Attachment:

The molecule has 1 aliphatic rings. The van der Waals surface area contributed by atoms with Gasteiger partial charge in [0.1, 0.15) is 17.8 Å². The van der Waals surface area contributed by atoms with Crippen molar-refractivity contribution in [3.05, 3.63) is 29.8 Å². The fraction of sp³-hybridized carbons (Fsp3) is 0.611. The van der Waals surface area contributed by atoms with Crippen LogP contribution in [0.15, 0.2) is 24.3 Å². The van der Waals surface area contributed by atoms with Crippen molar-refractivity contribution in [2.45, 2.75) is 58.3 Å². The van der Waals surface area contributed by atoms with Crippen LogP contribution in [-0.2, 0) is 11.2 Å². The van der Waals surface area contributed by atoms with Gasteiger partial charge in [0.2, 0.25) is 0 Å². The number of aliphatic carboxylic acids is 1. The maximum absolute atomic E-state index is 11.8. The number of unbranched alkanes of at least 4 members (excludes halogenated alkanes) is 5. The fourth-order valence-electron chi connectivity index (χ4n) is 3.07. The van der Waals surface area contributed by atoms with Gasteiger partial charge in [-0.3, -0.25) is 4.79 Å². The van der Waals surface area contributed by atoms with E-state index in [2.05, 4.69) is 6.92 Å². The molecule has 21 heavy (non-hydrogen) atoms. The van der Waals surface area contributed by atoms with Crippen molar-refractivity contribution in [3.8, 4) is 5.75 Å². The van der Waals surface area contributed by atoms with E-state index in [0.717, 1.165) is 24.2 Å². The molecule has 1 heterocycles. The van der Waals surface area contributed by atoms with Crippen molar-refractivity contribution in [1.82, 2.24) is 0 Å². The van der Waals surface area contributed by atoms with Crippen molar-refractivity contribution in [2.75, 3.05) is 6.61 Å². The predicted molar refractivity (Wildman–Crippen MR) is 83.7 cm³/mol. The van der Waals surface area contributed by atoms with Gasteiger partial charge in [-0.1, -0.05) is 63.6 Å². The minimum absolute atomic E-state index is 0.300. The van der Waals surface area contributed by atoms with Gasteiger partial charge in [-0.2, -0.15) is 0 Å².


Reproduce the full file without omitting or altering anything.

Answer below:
The molecule has 1 aliphatic rings. The van der Waals surface area contributed by atoms with Gasteiger partial charge in [0.1, 0.15) is 17.8 Å². The van der Waals surface area contributed by atoms with Crippen molar-refractivity contribution in [3.05, 3.63) is 29.8 Å². The fraction of sp³-hybridized carbons (Fsp3) is 0.611. The van der Waals surface area contributed by atoms with Crippen LogP contribution in [0.15, 0.2) is 24.3 Å². The van der Waals surface area contributed by atoms with Crippen molar-refractivity contribution in [2.45, 2.75) is 58.3 Å². The van der Waals surface area contributed by atoms with Crippen LogP contribution in [-0.2, 0) is 11.2 Å². The van der Waals surface area contributed by atoms with Gasteiger partial charge in [0.2, 0.25) is 0 Å². The number of aliphatic carboxylic acids is 1. The maximum absolute atomic E-state index is 11.8. The number of unbranched alkanes of at least 4 members (excludes halogenated alkanes) is 5. The fourth-order valence-electron chi connectivity index (χ4n) is 3.07. The van der Waals surface area contributed by atoms with Gasteiger partial charge in [-0.3, -0.25) is 4.79 Å². The van der Waals surface area contributed by atoms with E-state index in [2.05, 4.69) is 6.92 Å². The molecule has 21 heavy (non-hydrogen) atoms. The van der Waals surface area contributed by atoms with Crippen molar-refractivity contribution in [3.8, 4) is 5.75 Å². The van der Waals surface area contributed by atoms with E-state index in [0.717, 1.165) is 24.2 Å². The molecule has 1 heterocycles. The van der Waals surface area contributed by atoms with Crippen molar-refractivity contribution in [1.82, 2.24) is 0 Å². The van der Waals surface area contributed by atoms with Crippen molar-refractivity contribution in [2.75, 3.05) is 6.61 Å². The predicted molar refractivity (Wildman–Crippen MR) is 83.7 cm³/mol. The van der Waals surface area contributed by atoms with Gasteiger partial charge in [-0.1, -0.05) is 63.6 Å². The minimum absolute atomic E-state index is 0.300. The van der Waals surface area contributed by atoms with Gasteiger partial charge in [-0.2, -0.15) is 0 Å².